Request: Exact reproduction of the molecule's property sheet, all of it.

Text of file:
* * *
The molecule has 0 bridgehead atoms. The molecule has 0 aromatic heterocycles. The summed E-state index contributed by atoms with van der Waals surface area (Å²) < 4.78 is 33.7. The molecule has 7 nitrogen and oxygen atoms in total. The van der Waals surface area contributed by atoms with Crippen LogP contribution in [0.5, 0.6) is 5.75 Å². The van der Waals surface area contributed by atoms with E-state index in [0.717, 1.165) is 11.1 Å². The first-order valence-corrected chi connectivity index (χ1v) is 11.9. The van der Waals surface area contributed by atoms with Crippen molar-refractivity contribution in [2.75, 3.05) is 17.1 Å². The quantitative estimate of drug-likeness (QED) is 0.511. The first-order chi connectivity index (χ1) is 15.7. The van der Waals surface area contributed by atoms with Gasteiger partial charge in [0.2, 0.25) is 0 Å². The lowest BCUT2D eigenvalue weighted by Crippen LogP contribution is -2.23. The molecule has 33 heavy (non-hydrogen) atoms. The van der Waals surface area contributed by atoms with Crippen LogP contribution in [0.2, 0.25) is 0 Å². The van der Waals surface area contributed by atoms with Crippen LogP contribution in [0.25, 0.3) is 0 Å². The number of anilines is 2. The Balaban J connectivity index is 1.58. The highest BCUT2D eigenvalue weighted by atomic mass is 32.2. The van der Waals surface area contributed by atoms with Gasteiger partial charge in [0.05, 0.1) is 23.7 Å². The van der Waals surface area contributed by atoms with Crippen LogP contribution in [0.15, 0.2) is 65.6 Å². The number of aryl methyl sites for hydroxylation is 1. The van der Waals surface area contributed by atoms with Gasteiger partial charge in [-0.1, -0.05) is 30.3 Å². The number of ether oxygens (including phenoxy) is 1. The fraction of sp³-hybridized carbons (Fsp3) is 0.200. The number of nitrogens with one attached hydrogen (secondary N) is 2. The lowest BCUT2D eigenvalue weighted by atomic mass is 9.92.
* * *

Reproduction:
The molecule has 0 bridgehead atoms. The molecule has 0 aromatic heterocycles. The summed E-state index contributed by atoms with van der Waals surface area (Å²) < 4.78 is 33.7. The molecule has 7 nitrogen and oxygen atoms in total. The van der Waals surface area contributed by atoms with Crippen LogP contribution in [0.5, 0.6) is 5.75 Å². The van der Waals surface area contributed by atoms with E-state index in [0.717, 1.165) is 11.1 Å². The first-order valence-corrected chi connectivity index (χ1v) is 11.9. The van der Waals surface area contributed by atoms with Crippen molar-refractivity contribution in [2.75, 3.05) is 17.1 Å². The quantitative estimate of drug-likeness (QED) is 0.511. The first-order chi connectivity index (χ1) is 15.7. The van der Waals surface area contributed by atoms with Gasteiger partial charge in [0.2, 0.25) is 0 Å². The lowest BCUT2D eigenvalue weighted by Crippen LogP contribution is -2.23. The molecule has 33 heavy (non-hydrogen) atoms. The van der Waals surface area contributed by atoms with Crippen LogP contribution in [0.2, 0.25) is 0 Å². The van der Waals surface area contributed by atoms with Crippen LogP contribution in [0.25, 0.3) is 0 Å². The number of anilines is 2. The Balaban J connectivity index is 1.58. The highest BCUT2D eigenvalue weighted by atomic mass is 32.2. The van der Waals surface area contributed by atoms with Gasteiger partial charge in [0.05, 0.1) is 23.7 Å². The van der Waals surface area contributed by atoms with Crippen LogP contribution in [0.15, 0.2) is 65.6 Å². The number of aryl methyl sites for hydroxylation is 1. The van der Waals surface area contributed by atoms with Gasteiger partial charge in [-0.1, -0.05) is 30.3 Å². The number of ether oxygens (including phenoxy) is 1. The fraction of sp³-hybridized carbons (Fsp3) is 0.200. The number of nitrogens with one attached hydrogen (secondary N) is 2. The lowest BCUT2D eigenvalue weighted by atomic mass is 9.92.